|5 (1 votes):|
Oceans Arise at Their Command…
Unleash the Archers have long left the obscure metal underground behind them, their popularity and fan base increasing steadily since their inception in 2007. The first time I’ve heard Brittney Hayes’ impressive pipes towering over a power metal/melodic death metal hybrid was around the release date of their 2015 effort Time Stands Still. While I was initially thrilled to hear such a remarkable voice nearly shooting through my speakers, the songwriting and production choices of said record where not quite my cup of tea, or perhaps just not there yet. Two years later, the band returned to the studio, presenting a stronger sense of self-confidence, thus showing a fair advancement of an already impressive skill-set, delivering more advanced and immensely epic compositions, further fortifying their position among the upper echelons of modern heavy metal.
Now, with the release of Abyss, it seems as if the band has turned up their already boisterous engine up to 11 and managed to release an album that not only treads new grounds without sacrificing an ounce of their personality, but also outclasses their already excellent preceding release, the aforementioned 2017 offering – Apex.
Something I want to say early on: I’m not a production aficionado and don’t spend entire paragraphs on purporting professional expertise in this field, trying to explain technical gizmos that other writers could most likely transmit a lot better to the intrigued reader. However, just this time – in the words of mere, ordinary men – please believe me that I’m willing to take a swift kick in the groin if Abyss doesn’t have one of the most enthralling, massive and simply beautiful mixes ever…the grandiose clarity of every single element contained within this aural ceremony is something I have not heard anywhere else so far. The best word to describe the feel of this record is probably lush. My fairly bog-standard studio monitor-set almost oversaturating my perception with a great variety of distinct emissions, spawning instruments and effects all over the stereo field and Brittney’s pouncing mezzo-soprano right in the middle of everything is certainly a joyful experience.
Somehow, Abyss feels like finally coming home after a long, wearisome journey. It’s the soundtrack of a band reaching fever pitch, a band ultimately arriving at a plain of quality located far above & beyond of what most bands will ever be able to accomplish.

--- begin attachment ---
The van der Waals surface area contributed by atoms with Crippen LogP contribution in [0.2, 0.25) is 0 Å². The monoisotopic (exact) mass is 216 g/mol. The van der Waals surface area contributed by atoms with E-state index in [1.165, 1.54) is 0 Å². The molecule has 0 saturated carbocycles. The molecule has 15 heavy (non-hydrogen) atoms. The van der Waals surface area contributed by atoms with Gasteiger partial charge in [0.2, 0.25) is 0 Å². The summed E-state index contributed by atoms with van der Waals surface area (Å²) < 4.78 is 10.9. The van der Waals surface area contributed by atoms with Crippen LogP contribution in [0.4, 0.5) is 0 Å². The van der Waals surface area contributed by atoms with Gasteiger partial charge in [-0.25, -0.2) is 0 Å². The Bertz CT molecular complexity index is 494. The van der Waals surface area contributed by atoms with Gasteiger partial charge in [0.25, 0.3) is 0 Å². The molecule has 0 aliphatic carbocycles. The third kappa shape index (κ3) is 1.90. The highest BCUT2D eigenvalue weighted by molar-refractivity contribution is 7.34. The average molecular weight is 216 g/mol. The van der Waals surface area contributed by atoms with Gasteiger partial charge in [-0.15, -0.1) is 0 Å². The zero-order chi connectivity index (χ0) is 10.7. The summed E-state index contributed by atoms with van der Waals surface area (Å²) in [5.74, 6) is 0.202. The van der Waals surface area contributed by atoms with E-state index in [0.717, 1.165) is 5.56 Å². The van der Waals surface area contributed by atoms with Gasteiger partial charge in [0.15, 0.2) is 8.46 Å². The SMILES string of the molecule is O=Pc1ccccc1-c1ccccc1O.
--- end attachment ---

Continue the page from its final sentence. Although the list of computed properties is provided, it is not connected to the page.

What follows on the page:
Maybe it’s because I prefer Somewhere in Time over Piece of Mind and Seventh Son of a Seventh Son. It’s probably the inclusion and at times outright dominance of the wobbling 80s synthesizers that actually enhance the experience for me, contrary to the somewhat lukewarm comments coming from the traditional crowd, slashing at the album even prior to its release. It could also be the by now fully-realized control and power of Brittney’s voice hovering above this maelstrom of intricate lead guitar wizardry and forceful, hyper-catchy, yet complex power metal rhythms, supported by the magnificent, variety-fletched groove machine that is Scott Buchanan. All these highly entertaining elements thrown into a glorious potpourri of modern metal and 80s sleaze almost make me forget that Unleash the Archers have obviously sacked their bass player and didn’t bother to recruit a new one, let alone hire a session guy to do the dirty work. Considering I’m usually part of the audible bass! – community, this minor nuisance is just more high praise; it took me three or four full spins of the album (and a forum post shoving said fact in my face) before actually realizing that there is no pickup-driven bottom end on Abyss. My bad.
There is also another larger-than-life nerd story in here, extending the one (nerdy too) told on Apex, culminating in a prose-like anthem titled “Afterlife” – co-written by Francesco Ferrini of Fleshgod Apocalypse – which aptly closes this intriguing chapter in Unleash the Archers‘ history with some nicely arranged orchestral finery, pulling you back down to earth a little bit more with its calming finale, right after the emotional heavyweight (and my new favourite UTA song) “Carry the Flame” actually made you reach for some tissues to wipe away the tears that of course were never there in the first place…oh, where was I?
Seriously, I have no idea on how these guys and gal will progress from here, but to be honest – I couldn’t really tell after Apex either. The element of surprise is something that has been with the band since I first discovered them and no matter what they’ll offer me next time, I’m pretty much certain that it will be another banger of a record.
So here I am, awestruck and completely blown away by the newest creation of the Canadian Dungeons & Dragons masters. I’m gonna be pitching a tent in this Abyss of all-killer-no-filler and I’m not taking calls!
Highlights: Abyss, Through Stars, Faster than Light, Carry the Flame…just listen to the whole damn thing!
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- Review: In Flames ”Clayman” (reissue) [Nuclear Blast Records] - August 24, 2020
- Review: Unleash the Archers ”Abyss” [Napalm Records] - August 20, 2020
- Review: Hate “Auric Gates of Veles” [Metal Blade Records] - August 5, 2020